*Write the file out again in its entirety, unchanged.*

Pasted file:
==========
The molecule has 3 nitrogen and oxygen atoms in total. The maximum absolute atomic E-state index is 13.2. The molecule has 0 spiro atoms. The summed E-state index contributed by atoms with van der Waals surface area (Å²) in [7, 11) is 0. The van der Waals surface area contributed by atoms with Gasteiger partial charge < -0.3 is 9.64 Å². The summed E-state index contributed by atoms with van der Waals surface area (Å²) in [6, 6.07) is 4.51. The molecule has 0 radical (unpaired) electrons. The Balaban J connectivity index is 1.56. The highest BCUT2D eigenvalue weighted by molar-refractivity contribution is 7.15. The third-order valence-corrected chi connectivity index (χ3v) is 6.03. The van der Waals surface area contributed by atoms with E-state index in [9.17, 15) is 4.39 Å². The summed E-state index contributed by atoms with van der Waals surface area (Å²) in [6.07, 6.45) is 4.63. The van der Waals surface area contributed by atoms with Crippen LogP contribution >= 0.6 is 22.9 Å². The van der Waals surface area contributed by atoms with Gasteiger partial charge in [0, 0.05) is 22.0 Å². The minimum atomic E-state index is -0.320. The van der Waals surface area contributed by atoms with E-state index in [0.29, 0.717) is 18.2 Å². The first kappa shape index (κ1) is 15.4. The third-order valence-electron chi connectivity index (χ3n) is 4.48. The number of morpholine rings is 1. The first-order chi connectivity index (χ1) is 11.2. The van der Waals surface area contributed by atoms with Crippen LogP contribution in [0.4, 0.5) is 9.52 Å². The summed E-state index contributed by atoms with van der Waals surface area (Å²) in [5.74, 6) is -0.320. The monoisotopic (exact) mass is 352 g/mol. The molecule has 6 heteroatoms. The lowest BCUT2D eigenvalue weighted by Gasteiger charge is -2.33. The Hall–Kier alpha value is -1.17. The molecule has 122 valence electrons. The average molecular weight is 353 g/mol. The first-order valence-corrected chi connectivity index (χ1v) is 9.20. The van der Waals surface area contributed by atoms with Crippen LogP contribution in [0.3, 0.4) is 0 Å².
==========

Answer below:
The molecule has 3 nitrogen and oxygen atoms in total. The maximum absolute atomic E-state index is 13.2. The molecule has 0 spiro atoms. The summed E-state index contributed by atoms with van der Waals surface area (Å²) in [7, 11) is 0. The van der Waals surface area contributed by atoms with Gasteiger partial charge < -0.3 is 9.64 Å². The summed E-state index contributed by atoms with van der Waals surface area (Å²) in [6, 6.07) is 4.51. The molecule has 0 radical (unpaired) electrons. The Balaban J connectivity index is 1.56. The highest BCUT2D eigenvalue weighted by molar-refractivity contribution is 7.15. The third-order valence-corrected chi connectivity index (χ3v) is 6.03. The van der Waals surface area contributed by atoms with E-state index in [9.17, 15) is 4.39 Å². The summed E-state index contributed by atoms with van der Waals surface area (Å²) in [6.07, 6.45) is 4.63. The van der Waals surface area contributed by atoms with Crippen LogP contribution >= 0.6 is 22.9 Å². The van der Waals surface area contributed by atoms with Gasteiger partial charge in [0, 0.05) is 22.0 Å². The minimum atomic E-state index is -0.320. The van der Waals surface area contributed by atoms with E-state index in [0.29, 0.717) is 18.2 Å². The first kappa shape index (κ1) is 15.4. The third-order valence-electron chi connectivity index (χ3n) is 4.48. The number of morpholine rings is 1. The first-order chi connectivity index (χ1) is 11.2. The van der Waals surface area contributed by atoms with Crippen LogP contribution in [0.4, 0.5) is 9.52 Å². The summed E-state index contributed by atoms with van der Waals surface area (Å²) in [5.74, 6) is -0.320. The monoisotopic (exact) mass is 352 g/mol. The molecule has 6 heteroatoms. The lowest BCUT2D eigenvalue weighted by Gasteiger charge is -2.33. The Hall–Kier alpha value is -1.17. The molecule has 122 valence electrons. The average molecular weight is 353 g/mol. The first-order valence-corrected chi connectivity index (χ1v) is 9.20. The van der Waals surface area contributed by atoms with Crippen LogP contribution in [0.3, 0.4) is 0 Å².